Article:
By Victoria Tregoning
I appreciate the very good article, "Proposal aims to narrow the wide gap in educational equity at local schools" by Barbara Wood, that appeared in the Aug. 17 Almanac. It does a good job of attempting to explain how de facto segregation and the huge disparity in Menlo Park schools came about and has persisted for decades. It's possible that most Menlo Park residents have been unaware of the extent of this reality.
Although I moved to Menlo Park over half a century ago, I didn't become aware of the extent of the disparity myself until about 25 years ago, when my sister was a teacher at Willow School and employed by the Ravenswood City School District. (She had also been a student at Willow School in the 1950s, and was probably the only student at Willow School who also became a teacher there later in life.)
I was helping to care for her young son, who was just beginning his education at Laurel School. We live on Berkeley Avenue, in the Flood Park Triangle, half way between each school less than a half-mile away. Having a child at Laurel and a sister teaching at Willow presented us with daily opportunities to see and experience the wide gap in educational equity on many levels in our community, within a few blocks.
I found it hard to believe at first. My sister acquired a Costco card so that she could purchase quantities of basic school supplies, insufficiently provided by her district – things like notebooks, copy paper and pencils, totaling around $1,000 each year out of her own pocket for her kids. She said that many other teachers at Willow did the same thing just so that they could function, not able to wait six weeks for a purchase order to clear for something they needed.
My sister cared deeply about Willow School, her hundreds of students over the years, and their families. She would have appreciated Barbara's article and possibly have written a thank-you, herself. Sadly, she died of brain cancer the year before she was to retire after nearly two decades of teaching at Willow School.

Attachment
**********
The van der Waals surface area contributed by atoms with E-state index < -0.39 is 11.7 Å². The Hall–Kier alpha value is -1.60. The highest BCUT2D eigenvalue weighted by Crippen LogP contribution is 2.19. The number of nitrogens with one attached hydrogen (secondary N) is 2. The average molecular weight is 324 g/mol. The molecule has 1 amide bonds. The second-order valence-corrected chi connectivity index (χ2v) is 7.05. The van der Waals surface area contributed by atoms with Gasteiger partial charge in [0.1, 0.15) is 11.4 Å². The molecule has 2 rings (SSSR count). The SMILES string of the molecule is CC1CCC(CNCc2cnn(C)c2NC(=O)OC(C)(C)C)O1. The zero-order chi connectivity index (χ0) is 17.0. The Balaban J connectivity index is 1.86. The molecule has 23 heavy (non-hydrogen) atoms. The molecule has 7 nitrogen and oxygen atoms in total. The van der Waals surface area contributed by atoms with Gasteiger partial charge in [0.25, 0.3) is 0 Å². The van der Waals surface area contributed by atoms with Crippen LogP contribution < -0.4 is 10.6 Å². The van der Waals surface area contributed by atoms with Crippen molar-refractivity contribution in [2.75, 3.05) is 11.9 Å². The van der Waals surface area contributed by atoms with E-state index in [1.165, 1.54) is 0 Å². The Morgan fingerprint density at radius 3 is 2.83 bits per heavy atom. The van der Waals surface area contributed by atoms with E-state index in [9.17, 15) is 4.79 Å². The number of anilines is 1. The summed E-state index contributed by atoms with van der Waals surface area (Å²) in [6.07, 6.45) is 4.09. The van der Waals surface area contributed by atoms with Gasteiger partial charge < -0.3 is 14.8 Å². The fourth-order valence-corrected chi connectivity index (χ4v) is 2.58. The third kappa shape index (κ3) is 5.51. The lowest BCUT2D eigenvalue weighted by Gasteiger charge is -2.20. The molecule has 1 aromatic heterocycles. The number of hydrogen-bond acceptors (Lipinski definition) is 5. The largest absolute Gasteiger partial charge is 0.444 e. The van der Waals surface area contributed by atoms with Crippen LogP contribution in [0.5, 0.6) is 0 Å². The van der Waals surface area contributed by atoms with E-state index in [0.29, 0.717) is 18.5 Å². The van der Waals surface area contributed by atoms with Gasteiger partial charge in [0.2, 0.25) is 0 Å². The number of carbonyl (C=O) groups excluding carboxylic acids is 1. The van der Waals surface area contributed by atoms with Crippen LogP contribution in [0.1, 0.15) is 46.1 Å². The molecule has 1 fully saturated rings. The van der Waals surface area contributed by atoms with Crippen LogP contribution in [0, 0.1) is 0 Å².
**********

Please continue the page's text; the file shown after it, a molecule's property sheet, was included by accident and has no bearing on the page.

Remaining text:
We need to find a better way toward sustainable equity in education and resources for our children. I'm not sure about the idea of a regional agency and the long, drawn-out process of creating other layers of bureaucracy. It reminds me of the idea of the California lottery to fund education – most who voted for it didn't realize that in addition to the winning tickets, the lottery promoters, ticket sellers and managers would be the biggest winners (with unknown social costs to the public).
Gov. George Deukmejian was right – getting into the gambling business is not the way for California to teach its children.
The use of public benefit negotiations often seems to be a euphemism for ignoring planning limits and giving developers what they want (no matter what the potential long-term costs), in exchange for a few crumbs tossed in a do-gooder direction in the short term. These ideas can result in huge disparities in how much and who actually benefits, in some ways perpetuating the very conditions they were supposedly conceived to change.
It's complicated. I look forward to its evolution and reading about it in the Almanac.
Victoria Tregoning has been a member of the Menlo Park community since 1956.